How Cultural Unification Policies in China are Leaving Ethnic Mongolians Voiceless

  • Bryan Cassella

Since this post was originally published, protest remnants in Inner Mongolia have been purged by the Chinese government, while similar movements in Mongolia have lost steam. Although the CCP’s restrictive language policies in the IMAR have been implemented as intended, the demonstrations revitalized interest within Mongolia for the country’s traditional script. Moreover, Mongolia’s general public has shown new-found energy for a previously approved five-year plan to restore the script’s use in everyday life, with President Battulga even teaching virtual writing lessons. With the dust settling and the large-scale movements coming up short, the protests nevertheless broke down assumptions Mongolians held that those in Inner Mongolia had lost their ethnic roots; a realization that seems to have instilled a resurgent sense of nationalistic purpose to preserve the Mongolian identity.

As the Chinese Communist Party (CCP) intensifies its assault on political freedoms in territories such as Hong Kong, Tibet and Xinjiang, China’s Inner Mongolia Autonomous Region (IMAR) finds itself as Beijing’s newest target. With the imposition of new classroom language policies meant to replace the traditional Mongolian language with Mandarin, the CCP is asserting greater dominance in the region under the guise of “cultural unification.” As Mongolians outside of the IMAR come together in support of their neighbors and ethnic kin, the international community must now do the same to defend the political and cultural rights of minority groups.

In late summer, the Inner Mongolia Department of Education announced that three grade school subjects – Language and Literature, Morality and Law (Politics) and History – would now be taught in Mandarin rather than Mongolian. The move suggests a phasing out of the Mongolian language, in line with the CCP’s assimilation-oriented ethnic policies already seen in the Tibet Autonomous Region (TAR) and the Xinjiang Uighur Autonomous Region (XUAR).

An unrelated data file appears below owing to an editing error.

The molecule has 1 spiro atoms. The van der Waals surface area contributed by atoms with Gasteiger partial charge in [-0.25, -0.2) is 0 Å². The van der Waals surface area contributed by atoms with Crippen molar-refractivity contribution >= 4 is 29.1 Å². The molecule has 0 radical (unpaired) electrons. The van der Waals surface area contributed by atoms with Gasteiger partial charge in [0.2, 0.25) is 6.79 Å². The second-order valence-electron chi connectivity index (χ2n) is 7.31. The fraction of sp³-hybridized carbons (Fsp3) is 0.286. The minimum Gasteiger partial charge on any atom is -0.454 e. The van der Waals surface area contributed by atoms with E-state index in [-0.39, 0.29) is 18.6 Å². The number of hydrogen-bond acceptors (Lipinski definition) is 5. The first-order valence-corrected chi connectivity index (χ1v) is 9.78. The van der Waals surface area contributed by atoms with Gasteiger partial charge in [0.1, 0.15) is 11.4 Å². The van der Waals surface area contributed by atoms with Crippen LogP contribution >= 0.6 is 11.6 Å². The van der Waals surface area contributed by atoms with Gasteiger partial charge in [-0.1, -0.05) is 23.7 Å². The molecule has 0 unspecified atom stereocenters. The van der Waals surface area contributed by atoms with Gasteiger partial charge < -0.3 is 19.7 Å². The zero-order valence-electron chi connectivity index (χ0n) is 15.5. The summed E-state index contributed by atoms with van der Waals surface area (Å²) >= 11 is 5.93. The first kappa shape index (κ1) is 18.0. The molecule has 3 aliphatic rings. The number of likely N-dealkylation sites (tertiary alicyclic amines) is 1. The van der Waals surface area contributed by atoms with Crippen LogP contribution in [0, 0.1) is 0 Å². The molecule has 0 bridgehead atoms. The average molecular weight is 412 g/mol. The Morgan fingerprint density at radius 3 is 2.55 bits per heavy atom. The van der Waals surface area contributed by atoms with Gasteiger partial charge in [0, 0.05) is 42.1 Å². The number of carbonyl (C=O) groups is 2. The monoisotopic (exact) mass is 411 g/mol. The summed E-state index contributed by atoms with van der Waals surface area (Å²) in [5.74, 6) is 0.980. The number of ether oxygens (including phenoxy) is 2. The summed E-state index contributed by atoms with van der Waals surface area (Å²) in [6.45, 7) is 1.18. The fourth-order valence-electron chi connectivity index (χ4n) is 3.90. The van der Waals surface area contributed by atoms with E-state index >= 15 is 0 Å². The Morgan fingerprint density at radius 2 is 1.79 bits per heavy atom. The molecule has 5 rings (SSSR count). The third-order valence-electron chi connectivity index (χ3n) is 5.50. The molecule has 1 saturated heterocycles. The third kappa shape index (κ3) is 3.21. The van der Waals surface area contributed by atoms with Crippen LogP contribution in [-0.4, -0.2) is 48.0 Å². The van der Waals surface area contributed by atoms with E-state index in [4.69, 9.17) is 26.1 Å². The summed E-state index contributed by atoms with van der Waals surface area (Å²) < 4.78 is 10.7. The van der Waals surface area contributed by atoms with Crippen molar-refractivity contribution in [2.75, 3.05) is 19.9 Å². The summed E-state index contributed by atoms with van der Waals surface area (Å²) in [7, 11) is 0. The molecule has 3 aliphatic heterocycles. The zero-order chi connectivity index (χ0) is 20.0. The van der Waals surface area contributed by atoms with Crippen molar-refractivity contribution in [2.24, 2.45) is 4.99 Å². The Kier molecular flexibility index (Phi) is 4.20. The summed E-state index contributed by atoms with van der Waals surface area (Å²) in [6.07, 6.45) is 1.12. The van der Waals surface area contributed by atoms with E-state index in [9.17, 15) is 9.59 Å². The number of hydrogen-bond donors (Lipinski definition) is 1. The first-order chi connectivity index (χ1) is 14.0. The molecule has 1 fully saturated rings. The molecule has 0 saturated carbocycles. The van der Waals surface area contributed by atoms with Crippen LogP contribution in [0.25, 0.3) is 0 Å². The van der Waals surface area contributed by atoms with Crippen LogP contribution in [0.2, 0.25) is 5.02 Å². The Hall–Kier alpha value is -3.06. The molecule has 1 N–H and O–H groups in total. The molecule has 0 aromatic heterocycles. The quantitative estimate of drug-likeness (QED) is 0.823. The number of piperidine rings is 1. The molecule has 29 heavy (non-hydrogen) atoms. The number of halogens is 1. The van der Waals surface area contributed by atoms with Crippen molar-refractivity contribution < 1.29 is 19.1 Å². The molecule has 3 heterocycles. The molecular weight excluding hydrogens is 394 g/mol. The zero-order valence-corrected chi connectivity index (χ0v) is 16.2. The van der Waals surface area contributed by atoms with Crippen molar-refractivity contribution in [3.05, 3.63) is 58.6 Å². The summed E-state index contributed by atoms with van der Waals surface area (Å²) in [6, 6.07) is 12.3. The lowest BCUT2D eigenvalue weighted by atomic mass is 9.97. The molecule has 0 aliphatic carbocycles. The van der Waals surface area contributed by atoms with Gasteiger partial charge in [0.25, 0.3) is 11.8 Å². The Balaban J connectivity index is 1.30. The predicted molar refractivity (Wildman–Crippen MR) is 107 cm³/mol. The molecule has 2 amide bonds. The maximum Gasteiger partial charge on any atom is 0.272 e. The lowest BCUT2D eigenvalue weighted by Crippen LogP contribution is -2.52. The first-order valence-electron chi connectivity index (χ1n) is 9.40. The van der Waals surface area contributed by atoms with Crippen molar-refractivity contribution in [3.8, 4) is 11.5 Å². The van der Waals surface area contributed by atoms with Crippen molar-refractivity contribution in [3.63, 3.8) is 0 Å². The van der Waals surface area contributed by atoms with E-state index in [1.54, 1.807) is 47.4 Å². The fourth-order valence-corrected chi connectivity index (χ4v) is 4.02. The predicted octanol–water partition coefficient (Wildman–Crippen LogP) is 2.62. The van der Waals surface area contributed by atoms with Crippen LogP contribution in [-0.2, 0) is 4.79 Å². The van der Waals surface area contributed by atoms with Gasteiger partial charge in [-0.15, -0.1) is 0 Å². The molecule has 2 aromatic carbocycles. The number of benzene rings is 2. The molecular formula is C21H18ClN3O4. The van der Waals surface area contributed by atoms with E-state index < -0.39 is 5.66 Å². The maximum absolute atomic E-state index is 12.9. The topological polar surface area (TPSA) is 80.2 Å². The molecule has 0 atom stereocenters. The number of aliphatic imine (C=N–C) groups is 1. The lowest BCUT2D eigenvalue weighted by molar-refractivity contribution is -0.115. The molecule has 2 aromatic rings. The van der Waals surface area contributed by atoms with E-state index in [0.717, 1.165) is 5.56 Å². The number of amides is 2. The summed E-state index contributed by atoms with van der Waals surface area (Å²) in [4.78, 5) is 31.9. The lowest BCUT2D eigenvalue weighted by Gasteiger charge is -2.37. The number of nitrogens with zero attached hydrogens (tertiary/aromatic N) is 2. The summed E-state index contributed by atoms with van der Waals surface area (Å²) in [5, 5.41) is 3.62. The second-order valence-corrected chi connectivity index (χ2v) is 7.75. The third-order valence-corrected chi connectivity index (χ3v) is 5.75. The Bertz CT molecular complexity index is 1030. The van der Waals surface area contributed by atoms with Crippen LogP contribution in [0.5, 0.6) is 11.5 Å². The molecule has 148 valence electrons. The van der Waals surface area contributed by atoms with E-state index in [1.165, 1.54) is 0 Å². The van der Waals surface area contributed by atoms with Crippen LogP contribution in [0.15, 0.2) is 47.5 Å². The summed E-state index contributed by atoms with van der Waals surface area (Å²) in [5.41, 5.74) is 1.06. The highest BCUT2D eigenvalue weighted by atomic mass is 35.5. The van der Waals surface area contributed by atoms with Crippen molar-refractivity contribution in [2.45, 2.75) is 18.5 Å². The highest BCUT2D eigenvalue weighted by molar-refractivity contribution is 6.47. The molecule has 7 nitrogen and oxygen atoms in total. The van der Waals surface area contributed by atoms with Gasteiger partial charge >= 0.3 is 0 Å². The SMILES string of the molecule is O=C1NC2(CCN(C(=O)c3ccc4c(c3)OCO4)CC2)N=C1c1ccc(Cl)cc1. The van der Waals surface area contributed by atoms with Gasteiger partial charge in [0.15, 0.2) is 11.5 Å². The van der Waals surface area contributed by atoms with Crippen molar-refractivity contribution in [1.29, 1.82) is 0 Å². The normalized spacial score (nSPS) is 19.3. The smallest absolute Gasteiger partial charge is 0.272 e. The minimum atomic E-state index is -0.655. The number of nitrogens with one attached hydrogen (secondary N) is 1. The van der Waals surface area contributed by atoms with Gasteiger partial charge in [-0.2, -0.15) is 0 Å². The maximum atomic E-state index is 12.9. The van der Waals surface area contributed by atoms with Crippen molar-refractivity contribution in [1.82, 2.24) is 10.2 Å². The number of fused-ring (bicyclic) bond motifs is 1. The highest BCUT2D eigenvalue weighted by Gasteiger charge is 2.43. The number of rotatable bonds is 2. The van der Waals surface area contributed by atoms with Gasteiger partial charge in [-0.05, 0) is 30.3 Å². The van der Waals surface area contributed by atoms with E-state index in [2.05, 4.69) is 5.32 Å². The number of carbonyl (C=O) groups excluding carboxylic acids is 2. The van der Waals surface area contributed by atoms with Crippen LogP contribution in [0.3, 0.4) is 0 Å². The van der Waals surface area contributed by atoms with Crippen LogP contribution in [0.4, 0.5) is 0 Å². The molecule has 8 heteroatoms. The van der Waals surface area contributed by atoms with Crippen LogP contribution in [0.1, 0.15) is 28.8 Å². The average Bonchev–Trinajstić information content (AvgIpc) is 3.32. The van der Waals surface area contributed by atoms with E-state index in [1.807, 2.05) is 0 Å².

With opposition movements lacking any political recourse under a single party state, the language policy has forced ethnic Mongolians to take action in whatever form available: peaceful protests, widespread home-schooling, teacher strikes, public petitions aimed at the White House and the United Nations, and even stashing Mongolian textbooks for safekeeping. Thus far, nine deaths have been reported as ethnic Mongolians suffer under an aggressive assimilationist agenda that undermines one of the last remaining characteristics of their shared identity. Reminiscent of recent crackdowns in Tibet, Xinjiang and Hong Kong, peaceful protests in the IMAR have already been all but suppressed by Beijing’s sweeping tactics of intimidation and targeted imprisonment.

Within days of the first protests, the Chinese government effectively converted the region into a police state, shutting down the IMAR’s popular Mongolian social media app “Bainuu,” suspending uncooperative teachers, threatening parents’ employment if they refuse to send their children to school, and arresting thousands on charges of “forwarding false and harmful information” and “rumormongering.” The very act of demanding one’s right to individual identity has made ethnic Mongolians an enemy of their own government and at risk of losing their jobs, livelihoods, remaining freedoms and even lives.

On the other side of the Chinese-Mongolian border, Mongolian citizens have leveraged social media to stand in solidarity with their neighbors, even launching a grassroots civic movement known as “#SavetheMongolianLanguage.” Prominent Mongolians have also spoken out in support of the protests, including former Mongolian president Ts. Elbegdorj. In a now viral video, the former president offers his support of the movement, saying, “The right to learn and use one’s mother tongue is an inalienable right for all.” While no democracy is perfect, Mongolia’s system protects basic freedoms and the expansion of individual rights – standing in stark contrast to the policies enforced by Beijing.

The ability to protest publicly, to express dissent, to speak against the government without fear of retribution, these are cornerstones that separate democracy from authoritarianism. Beijing’s most recent salvo against ethnic Mongolians’ political freedoms in the IMAR threatens the survival of minority voices in the region as it pursues cultural and political homogeneity. As the CCP steps up its assault on freedom within its borders, democracies must use their influence in support of marginalized communities such as ethnic Mongolians in the IMAR, and condemn all efforts that promote the erasure of cultural minorities.

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